He wrote: (Used with permission without personal references.)

I received an email from a close friend who is planning to resign with no place to go.  Actually I think he has done a pretty good job.  People have been pretty critical, at least according to his perspective.  I had suggested to him earlier the idea of a 360 so that he would be able to discern between one or two vocal people and a consensus.  He confessed that the process is just too threatening.

And then he reflected more broadly on the network of leaders he knows.

My peers seem to be embracing retirement with a great sense of relief when I think that some of them would have had some good years left in them if they could have worked through the issues with which they were confronted.  I feel like they are almost reaching the finish line with a sense of relief rather than a sense of satisfaction.

I responded that making himself vulnerable in a threatening context is the best thing his friend could do.  What does he have to lose?   Every leader I have worked with has confirmed that while threatening at first, a well-done 360 improves morale for the leader and his/her associates.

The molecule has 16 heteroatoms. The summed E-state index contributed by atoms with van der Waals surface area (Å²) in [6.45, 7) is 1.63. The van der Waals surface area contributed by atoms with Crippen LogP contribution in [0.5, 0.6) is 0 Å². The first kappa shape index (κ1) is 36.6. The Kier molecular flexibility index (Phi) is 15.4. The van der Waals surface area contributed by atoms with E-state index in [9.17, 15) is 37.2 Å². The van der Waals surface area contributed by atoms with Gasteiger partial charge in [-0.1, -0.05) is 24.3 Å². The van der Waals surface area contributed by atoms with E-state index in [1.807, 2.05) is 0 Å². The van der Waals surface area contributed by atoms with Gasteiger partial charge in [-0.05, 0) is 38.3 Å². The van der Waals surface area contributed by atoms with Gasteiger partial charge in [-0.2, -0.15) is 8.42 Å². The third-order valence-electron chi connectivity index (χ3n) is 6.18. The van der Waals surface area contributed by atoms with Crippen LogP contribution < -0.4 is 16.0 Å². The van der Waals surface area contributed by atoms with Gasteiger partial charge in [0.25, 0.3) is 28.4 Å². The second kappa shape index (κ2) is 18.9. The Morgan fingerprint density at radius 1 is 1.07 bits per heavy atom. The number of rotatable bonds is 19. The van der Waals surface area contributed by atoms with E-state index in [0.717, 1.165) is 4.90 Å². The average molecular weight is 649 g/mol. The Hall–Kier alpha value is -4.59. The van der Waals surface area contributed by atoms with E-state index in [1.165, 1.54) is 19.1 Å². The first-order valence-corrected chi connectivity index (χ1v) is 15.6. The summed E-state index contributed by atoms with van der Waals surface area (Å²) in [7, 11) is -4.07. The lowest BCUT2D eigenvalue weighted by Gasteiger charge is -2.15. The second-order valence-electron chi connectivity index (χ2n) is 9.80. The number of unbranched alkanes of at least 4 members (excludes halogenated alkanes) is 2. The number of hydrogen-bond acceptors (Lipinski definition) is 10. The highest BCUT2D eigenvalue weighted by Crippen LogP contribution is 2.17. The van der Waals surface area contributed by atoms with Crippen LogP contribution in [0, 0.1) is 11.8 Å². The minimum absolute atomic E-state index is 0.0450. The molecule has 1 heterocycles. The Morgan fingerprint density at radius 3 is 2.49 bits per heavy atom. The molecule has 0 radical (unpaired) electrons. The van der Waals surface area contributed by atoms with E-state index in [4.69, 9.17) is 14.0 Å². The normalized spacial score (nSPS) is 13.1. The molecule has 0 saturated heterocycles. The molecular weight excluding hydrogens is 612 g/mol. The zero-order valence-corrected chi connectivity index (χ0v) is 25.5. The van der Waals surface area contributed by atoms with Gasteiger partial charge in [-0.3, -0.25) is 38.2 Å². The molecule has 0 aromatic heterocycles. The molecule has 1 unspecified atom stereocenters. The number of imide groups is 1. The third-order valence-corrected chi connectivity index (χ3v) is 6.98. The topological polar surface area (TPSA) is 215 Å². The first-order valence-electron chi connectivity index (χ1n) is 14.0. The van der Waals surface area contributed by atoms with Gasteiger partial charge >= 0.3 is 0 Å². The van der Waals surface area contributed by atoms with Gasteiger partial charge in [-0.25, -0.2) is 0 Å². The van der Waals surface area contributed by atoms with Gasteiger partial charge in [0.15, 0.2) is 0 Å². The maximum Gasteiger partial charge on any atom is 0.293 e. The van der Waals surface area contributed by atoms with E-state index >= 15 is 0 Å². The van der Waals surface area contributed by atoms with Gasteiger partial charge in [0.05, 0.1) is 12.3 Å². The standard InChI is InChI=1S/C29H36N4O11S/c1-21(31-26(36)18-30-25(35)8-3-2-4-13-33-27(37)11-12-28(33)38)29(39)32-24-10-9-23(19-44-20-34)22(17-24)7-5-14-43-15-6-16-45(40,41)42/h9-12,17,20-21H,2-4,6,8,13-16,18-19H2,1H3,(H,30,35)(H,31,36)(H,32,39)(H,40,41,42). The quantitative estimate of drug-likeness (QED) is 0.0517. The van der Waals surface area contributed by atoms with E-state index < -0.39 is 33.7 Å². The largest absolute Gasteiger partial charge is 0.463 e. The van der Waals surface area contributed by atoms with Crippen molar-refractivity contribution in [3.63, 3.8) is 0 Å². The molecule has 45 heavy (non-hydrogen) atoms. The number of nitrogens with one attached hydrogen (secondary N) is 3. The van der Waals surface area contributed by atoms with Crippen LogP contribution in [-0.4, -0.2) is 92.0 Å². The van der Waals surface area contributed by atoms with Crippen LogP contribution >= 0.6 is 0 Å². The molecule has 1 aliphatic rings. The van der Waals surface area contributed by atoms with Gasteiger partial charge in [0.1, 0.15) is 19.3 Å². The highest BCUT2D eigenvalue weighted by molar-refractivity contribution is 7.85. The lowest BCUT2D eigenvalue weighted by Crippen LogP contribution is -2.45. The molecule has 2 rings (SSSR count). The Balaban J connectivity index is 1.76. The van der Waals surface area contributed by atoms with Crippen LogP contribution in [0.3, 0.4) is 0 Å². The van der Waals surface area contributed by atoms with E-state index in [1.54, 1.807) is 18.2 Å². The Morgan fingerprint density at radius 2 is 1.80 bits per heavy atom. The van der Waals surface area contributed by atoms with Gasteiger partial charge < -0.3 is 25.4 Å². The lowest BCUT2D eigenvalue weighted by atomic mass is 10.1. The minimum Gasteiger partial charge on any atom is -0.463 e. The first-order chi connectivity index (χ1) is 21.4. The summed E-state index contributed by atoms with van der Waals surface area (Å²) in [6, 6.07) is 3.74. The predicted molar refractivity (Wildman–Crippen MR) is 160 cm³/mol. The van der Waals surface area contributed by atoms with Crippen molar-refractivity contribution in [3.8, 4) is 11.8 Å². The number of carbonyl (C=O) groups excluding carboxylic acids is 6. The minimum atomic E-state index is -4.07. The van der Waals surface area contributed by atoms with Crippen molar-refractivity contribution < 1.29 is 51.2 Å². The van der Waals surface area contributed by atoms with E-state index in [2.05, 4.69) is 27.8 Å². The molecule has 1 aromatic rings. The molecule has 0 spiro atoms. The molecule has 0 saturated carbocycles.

A 360 multi-rater feedback assessment is a tool used in leadership coaching where a third party or coach interviews selected ‘raters’ – subordinates, peers and overseers – with agreed upon questions about the leader’s performance. The interviews and the report are confidential.

I didn’t know about executive coaching and formal mentoring until my early 60’s.   It was then in the final years of my institutional leadership assignment that I employed a coach to conduct my 360. While I wish I had done this much earlier I’m sure glad I found a coach and mentor when I did.

One of my colleagues was shocked when I requested that he provide feedback about my leadership to a third party.   He asked, “Why do you want to do that?” And then commented, “I sure wouldn’t want to know what people think about me.”

In her books, TED Talks and NPR On Being interview with Krista Tippett, Brené Brown defines vulnerability as courage, the ‘willingness to show up’ and be seen as we are.   Too often she says, we have a vulnerability allergy, thinking of it as weakness, being hurt, or being taken advantage of.   However, she claims that in her 11,000 interviews she could not find a single example of courage that was not born of vulnerability.

In my personal and coaching experience I have found that having the courage to be vulnerable and to seek feedback encourages others to face their own vulnerabilities and show up with confidence.

In 1786 Robert Burns wrote the poem “To A Louse, On Seeing One on a Lady’s Bonnet at Church. The poem’s theme is contained in the final verse:

“And would some Power the small gift give us
To see ourselves as others see us!”